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In the parlance of the Pacific Northwest
The Pacific Northwest is a region in northwestern North America, bounded by the Pacific Ocean to the west and, loosely, by the Rocky Mountains on the east. Definitions of the region vary and there is no commonly agreed upon boundary, even among Pacific Northwesterners. A common concept of the...
of the United States, June Hogs
were the largest Chinook salmon
The Chinook salmon, Oncorhynchus tshawytscha, is the largest species in the pacific salmon family. Other commonly used names for the species include King salmon, Quinnat salmon, Spring salmon and Tyee salmon...
caught in the summer migratory runs of the fish. Often weighing at least 80 lbs, these enormous salmon were once harvested regularly each summer by First Nations
First Nations is a term that collectively refers to various Aboriginal peoples in Canada who are neither Inuit nor Métis. There are currently over 630 recognised First Nations governments or bands spread across Canada, roughly half of which are in the provinces of Ontario and British Columbia. The...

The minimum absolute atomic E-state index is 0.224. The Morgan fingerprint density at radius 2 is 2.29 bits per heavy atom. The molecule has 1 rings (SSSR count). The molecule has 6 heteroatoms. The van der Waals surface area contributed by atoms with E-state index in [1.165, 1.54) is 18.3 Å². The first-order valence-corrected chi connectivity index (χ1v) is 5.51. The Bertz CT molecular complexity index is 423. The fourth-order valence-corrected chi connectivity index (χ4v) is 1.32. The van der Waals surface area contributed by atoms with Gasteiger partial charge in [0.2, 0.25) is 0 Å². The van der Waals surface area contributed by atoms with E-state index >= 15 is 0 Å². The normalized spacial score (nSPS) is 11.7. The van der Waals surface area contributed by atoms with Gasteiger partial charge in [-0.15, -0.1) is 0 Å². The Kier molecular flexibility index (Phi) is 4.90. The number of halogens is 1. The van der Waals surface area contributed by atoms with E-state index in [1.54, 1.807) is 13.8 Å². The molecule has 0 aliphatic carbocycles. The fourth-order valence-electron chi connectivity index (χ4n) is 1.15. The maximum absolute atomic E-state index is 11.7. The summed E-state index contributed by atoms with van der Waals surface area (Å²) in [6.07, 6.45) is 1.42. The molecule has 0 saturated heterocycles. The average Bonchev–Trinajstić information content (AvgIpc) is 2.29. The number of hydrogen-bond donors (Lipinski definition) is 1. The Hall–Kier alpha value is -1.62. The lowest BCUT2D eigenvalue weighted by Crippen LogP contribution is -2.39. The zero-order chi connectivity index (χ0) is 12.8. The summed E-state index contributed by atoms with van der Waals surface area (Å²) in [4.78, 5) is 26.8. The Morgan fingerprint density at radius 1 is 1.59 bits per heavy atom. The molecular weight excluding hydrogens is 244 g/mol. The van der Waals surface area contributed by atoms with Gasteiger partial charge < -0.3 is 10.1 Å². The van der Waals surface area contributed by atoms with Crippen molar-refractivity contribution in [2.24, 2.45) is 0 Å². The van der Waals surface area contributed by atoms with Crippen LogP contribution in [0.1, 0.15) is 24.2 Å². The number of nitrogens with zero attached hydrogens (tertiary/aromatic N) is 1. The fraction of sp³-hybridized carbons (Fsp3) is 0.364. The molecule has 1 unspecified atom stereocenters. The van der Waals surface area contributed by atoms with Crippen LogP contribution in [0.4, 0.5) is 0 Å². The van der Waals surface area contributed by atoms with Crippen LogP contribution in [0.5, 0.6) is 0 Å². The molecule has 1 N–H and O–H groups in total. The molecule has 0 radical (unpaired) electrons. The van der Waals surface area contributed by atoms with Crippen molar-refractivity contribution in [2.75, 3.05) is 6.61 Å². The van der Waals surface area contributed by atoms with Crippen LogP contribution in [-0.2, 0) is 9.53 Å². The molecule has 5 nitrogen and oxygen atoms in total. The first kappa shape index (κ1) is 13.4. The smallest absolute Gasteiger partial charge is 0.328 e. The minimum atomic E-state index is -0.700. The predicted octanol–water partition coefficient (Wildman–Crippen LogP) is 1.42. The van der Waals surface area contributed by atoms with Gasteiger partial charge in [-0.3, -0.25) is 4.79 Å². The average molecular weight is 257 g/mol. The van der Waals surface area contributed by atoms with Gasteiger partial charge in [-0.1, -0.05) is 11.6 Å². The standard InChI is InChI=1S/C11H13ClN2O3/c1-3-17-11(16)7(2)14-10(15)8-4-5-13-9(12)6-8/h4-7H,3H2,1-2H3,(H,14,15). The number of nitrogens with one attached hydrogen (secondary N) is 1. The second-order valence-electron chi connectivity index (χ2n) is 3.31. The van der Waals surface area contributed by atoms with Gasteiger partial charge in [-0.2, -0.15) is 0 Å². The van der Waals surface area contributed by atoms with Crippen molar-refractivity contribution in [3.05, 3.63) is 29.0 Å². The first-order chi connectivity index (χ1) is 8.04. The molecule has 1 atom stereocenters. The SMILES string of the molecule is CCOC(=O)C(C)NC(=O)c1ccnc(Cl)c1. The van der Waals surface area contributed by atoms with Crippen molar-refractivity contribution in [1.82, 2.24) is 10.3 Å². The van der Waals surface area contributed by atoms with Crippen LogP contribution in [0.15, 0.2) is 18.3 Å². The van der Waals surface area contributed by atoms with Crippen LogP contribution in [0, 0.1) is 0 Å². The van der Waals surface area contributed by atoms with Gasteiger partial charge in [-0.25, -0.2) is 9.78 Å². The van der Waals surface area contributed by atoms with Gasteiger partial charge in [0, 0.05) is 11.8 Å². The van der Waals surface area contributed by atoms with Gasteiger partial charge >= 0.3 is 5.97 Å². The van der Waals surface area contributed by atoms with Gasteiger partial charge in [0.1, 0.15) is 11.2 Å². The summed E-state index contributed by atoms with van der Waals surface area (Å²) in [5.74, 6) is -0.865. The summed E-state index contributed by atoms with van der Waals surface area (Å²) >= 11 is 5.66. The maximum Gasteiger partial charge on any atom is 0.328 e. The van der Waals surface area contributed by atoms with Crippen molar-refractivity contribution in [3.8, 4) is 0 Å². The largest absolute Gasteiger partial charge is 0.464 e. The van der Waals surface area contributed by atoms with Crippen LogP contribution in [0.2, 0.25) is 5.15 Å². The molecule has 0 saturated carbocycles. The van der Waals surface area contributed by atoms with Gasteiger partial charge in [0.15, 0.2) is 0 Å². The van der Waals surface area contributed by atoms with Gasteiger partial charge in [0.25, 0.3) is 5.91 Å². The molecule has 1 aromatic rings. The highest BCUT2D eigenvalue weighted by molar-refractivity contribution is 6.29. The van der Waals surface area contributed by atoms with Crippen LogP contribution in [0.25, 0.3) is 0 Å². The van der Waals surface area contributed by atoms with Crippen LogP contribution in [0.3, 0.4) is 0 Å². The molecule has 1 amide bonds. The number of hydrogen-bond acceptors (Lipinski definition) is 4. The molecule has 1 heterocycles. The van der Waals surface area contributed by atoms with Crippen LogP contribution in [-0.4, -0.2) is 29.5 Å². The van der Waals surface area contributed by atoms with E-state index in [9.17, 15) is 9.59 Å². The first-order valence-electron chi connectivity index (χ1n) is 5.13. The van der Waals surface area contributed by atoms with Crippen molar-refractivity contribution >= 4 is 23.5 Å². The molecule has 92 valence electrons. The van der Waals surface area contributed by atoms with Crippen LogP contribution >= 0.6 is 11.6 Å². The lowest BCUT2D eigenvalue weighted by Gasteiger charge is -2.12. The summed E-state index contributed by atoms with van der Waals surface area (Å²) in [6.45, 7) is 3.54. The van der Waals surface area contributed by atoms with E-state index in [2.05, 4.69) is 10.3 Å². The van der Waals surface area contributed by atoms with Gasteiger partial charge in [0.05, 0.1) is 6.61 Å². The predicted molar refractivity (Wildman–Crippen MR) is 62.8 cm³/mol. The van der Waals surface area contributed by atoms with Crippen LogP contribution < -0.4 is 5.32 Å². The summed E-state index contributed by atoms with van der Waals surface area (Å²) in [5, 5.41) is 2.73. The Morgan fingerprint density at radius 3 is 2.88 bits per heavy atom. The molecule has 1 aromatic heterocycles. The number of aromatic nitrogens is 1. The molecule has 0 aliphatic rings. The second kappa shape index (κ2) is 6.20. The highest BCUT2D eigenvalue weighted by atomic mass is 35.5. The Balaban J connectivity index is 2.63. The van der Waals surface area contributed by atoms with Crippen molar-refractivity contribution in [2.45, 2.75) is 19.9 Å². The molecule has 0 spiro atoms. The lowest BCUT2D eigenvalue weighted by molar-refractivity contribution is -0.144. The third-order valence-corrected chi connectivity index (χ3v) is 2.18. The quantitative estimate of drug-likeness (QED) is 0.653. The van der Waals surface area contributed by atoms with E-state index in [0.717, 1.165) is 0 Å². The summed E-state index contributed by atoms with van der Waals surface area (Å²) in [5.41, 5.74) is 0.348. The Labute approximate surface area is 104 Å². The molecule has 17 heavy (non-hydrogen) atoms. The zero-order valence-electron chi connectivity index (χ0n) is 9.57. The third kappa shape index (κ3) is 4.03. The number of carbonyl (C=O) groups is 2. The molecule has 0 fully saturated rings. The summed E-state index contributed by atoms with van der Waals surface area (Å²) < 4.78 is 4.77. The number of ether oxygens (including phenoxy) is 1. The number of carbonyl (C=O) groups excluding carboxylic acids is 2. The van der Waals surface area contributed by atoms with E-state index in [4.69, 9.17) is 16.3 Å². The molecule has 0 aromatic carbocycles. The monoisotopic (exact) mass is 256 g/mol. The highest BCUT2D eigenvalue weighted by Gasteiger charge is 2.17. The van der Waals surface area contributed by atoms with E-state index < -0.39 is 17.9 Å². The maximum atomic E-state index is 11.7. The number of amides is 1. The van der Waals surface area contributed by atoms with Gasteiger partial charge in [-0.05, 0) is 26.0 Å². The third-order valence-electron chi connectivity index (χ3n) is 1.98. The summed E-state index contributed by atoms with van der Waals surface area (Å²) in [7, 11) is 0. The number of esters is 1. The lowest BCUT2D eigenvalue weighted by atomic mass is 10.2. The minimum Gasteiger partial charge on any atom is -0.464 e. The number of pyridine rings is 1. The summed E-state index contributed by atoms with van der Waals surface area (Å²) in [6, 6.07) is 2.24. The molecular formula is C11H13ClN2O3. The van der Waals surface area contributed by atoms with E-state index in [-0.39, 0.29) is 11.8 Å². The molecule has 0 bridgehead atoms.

peoples, sportfishers, and salmon canneries
Canning is a method of preserving food in which the food contents are processed and sealed in an airtight container. Canning provides a typical shelf life ranging from one to five years, although under specific circumstances a freeze-dried canned product, such as canned, dried lentils, can last as...
on the Columbia River
The Columbia River is the largest river in the Pacific Northwest region of North America. The river rises in the Rocky Mountains of British Columbia, Canada, flows northwest and then south into the U.S. state of Washington, then turns west to form most of the border between Washington and the state...
and its tributaries, but have now disappeared due to the decline of salmon runs in general; today the largest Chinooks caught in the same runs are half the size. The name "June Hog" derives from the seasonality of the runs and their size.
- June Hogs, Northwest Power and Conservation Council